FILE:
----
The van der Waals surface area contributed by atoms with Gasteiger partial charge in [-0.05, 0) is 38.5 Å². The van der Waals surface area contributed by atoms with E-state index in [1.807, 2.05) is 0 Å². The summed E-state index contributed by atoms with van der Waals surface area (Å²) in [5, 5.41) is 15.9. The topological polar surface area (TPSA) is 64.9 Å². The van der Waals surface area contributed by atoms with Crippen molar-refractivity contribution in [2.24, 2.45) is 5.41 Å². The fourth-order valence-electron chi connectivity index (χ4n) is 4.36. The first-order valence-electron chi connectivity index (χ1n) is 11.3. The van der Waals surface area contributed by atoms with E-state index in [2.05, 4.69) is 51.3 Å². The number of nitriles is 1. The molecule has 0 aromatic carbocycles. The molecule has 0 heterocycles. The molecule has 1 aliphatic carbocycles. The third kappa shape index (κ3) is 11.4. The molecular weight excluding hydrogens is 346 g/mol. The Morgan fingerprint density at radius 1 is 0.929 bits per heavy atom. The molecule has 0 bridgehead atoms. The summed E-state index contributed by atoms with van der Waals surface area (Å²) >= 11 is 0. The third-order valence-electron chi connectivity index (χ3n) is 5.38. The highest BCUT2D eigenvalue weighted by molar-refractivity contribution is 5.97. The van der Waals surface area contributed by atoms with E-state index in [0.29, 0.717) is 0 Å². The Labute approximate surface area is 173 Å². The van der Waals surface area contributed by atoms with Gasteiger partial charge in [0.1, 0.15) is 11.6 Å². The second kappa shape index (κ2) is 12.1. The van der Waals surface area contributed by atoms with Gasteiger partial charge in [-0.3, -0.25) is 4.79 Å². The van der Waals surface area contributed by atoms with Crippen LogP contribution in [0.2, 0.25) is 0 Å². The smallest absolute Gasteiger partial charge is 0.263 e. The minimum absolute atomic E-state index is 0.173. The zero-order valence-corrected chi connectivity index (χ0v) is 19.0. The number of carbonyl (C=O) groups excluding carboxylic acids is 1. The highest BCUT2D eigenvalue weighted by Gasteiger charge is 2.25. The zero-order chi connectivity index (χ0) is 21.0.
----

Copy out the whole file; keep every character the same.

The van der Waals surface area contributed by atoms with Gasteiger partial charge in [-0.05, 0) is 38.5 Å². The van der Waals surface area contributed by atoms with E-state index in [1.807, 2.05) is 0 Å². The summed E-state index contributed by atoms with van der Waals surface area (Å²) in [5, 5.41) is 15.9. The topological polar surface area (TPSA) is 64.9 Å². The van der Waals surface area contributed by atoms with Crippen molar-refractivity contribution in [2.24, 2.45) is 5.41 Å². The fourth-order valence-electron chi connectivity index (χ4n) is 4.36. The first-order valence-electron chi connectivity index (χ1n) is 11.3. The van der Waals surface area contributed by atoms with E-state index in [2.05, 4.69) is 51.3 Å². The number of nitriles is 1. The molecule has 0 aromatic carbocycles. The molecule has 0 heterocycles. The molecule has 1 aliphatic carbocycles. The third kappa shape index (κ3) is 11.4. The molecular weight excluding hydrogens is 346 g/mol. The Morgan fingerprint density at radius 1 is 0.929 bits per heavy atom. The molecule has 0 bridgehead atoms. The summed E-state index contributed by atoms with van der Waals surface area (Å²) >= 11 is 0. The third-order valence-electron chi connectivity index (χ3n) is 5.38. The highest BCUT2D eigenvalue weighted by molar-refractivity contribution is 5.97. The van der Waals surface area contributed by atoms with E-state index in [0.29, 0.717) is 0 Å². The Labute approximate surface area is 173 Å². The van der Waals surface area contributed by atoms with Gasteiger partial charge in [0.1, 0.15) is 11.6 Å². The second kappa shape index (κ2) is 12.1. The van der Waals surface area contributed by atoms with Gasteiger partial charge in [-0.3, -0.25) is 4.79 Å². The van der Waals surface area contributed by atoms with Crippen LogP contribution in [0.2, 0.25) is 0 Å². The smallest absolute Gasteiger partial charge is 0.263 e. The minimum absolute atomic E-state index is 0.173. The zero-order valence-corrected chi connectivity index (χ0v) is 19.0. The number of carbonyl (C=O) groups excluding carboxylic acids is 1. The highest BCUT2D eigenvalue weighted by Gasteiger charge is 2.25. The zero-order chi connectivity index (χ0) is 21.0.